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Judges 6:14

in KJV and most other translation is in future tense

And the LORD looked upon him, and said, Go in this thy might, and thou shalt save Israel from the hand of the Midianites: have not I sent thee?

but in YLT is in past tense

And Jehovah turneth unto him and saith, 'Go in this -- thy power; and thou hast saved Israel out of the hand of Midian -- have not I sent thee.'

Why is this so? It seems KJV, RSV, ESV & YLT are all literal translations. Is YLT a special type of literal translation?

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The verb in Hebrew is וְהוֹשַׁעְתָּ֥ which is hifil, perfect, 2nd person, masculine, singular with the waw consecutive of ישׁע. The KJV took the waw as a waw consecutive essentially giving the verb the meaning of the imperfect. While the YLT took the waw as a waw copulative leaving the verb as perfect. YLT doesn't seem to match the context. What's interesting is most of the modern translations translate this verb as imperative. The accent on the last syllable of the verb in the MT indicates the waw consecutive. Thus, the KJV is a more literal translation of the MT.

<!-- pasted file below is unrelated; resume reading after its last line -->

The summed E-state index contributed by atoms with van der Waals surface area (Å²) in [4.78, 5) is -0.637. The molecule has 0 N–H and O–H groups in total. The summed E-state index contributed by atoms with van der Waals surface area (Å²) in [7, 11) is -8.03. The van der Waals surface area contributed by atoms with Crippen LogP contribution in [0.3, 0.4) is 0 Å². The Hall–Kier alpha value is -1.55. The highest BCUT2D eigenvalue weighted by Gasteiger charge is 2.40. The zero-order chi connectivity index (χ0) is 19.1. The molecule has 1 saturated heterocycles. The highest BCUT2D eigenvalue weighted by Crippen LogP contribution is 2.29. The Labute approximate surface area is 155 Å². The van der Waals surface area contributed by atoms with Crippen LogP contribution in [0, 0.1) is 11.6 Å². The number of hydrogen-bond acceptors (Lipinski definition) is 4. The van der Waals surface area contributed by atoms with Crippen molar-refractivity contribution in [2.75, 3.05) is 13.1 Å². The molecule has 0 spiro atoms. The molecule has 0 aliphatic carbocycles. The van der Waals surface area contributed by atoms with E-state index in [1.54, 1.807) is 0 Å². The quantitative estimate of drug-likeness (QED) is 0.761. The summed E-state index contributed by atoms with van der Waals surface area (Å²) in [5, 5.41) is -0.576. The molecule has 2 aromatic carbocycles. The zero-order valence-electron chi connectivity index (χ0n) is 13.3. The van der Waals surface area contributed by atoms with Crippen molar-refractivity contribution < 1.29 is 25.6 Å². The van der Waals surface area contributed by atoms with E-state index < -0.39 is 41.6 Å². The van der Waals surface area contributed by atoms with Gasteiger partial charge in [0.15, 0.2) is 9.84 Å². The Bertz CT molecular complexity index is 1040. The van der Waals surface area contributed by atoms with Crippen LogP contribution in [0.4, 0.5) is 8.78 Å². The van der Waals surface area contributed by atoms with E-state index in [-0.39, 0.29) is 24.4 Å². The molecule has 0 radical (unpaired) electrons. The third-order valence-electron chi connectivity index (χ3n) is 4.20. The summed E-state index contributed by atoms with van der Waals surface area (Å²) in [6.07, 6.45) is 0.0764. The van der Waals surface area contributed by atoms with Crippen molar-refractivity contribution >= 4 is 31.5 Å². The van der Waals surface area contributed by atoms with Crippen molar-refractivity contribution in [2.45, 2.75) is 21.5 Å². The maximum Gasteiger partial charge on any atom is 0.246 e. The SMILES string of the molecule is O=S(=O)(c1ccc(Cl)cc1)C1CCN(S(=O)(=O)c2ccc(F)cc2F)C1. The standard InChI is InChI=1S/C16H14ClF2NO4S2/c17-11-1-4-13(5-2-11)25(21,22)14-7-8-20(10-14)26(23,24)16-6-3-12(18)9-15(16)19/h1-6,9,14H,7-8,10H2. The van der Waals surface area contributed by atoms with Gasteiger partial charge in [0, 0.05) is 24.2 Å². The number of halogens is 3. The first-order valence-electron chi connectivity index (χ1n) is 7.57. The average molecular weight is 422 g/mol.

Note:

Whenever the perfect form is preceded by a waw it may be a waw consecutive or waw copulative. (Cf. §21.1 and 21.4.)

Van der Merwe, C., Naudé, J., Kroeze, J., Van der Merwe, C., Naudé, J., & Kroeze, J. (1999). A Biblical Hebrew Reference Grammar (electronic ed., p. 69). Sheffield: Sheffield Academic Press.

-וְ + perfect form may constitute a waw consecutive + perfect construction (wc. + perf.) that has a function similar to that of the waw consecutive + imperfect. (Cf. §21.3.)

Van der Merwe, C., Naudé, J., Kroeze, J., Van der Merwe, C., Naudé, J., & Kroeze, J. (1999). A Biblical Hebrew Reference Grammar (electronic ed., p. 164). Sheffield: Sheffield Academic Press.

§21.3. Waw Consecutive + Perfect

A distinction must be drawn between waw consecutive + perfect as analogous to waw consecutive + imperfect and cases where waw consecutive + perfect is simply a perfect with a conjunction, a waw copulative (waw cop.) with a perfect. The latter cases occur seldom. The so-called waw copulative + perfect can be distinguished from the waw consecutive + perfect by the fact that the final syllable of the latter construction carries the accent.

Van der Merwe, C., Naudé, J., Kroeze, J., Van der Merwe, C., Naudé, J., & Kroeze, J. (1999). A Biblical Hebrew Reference Grammar (electronic ed., p. 168). Sheffield: Sheffield Academic Press.

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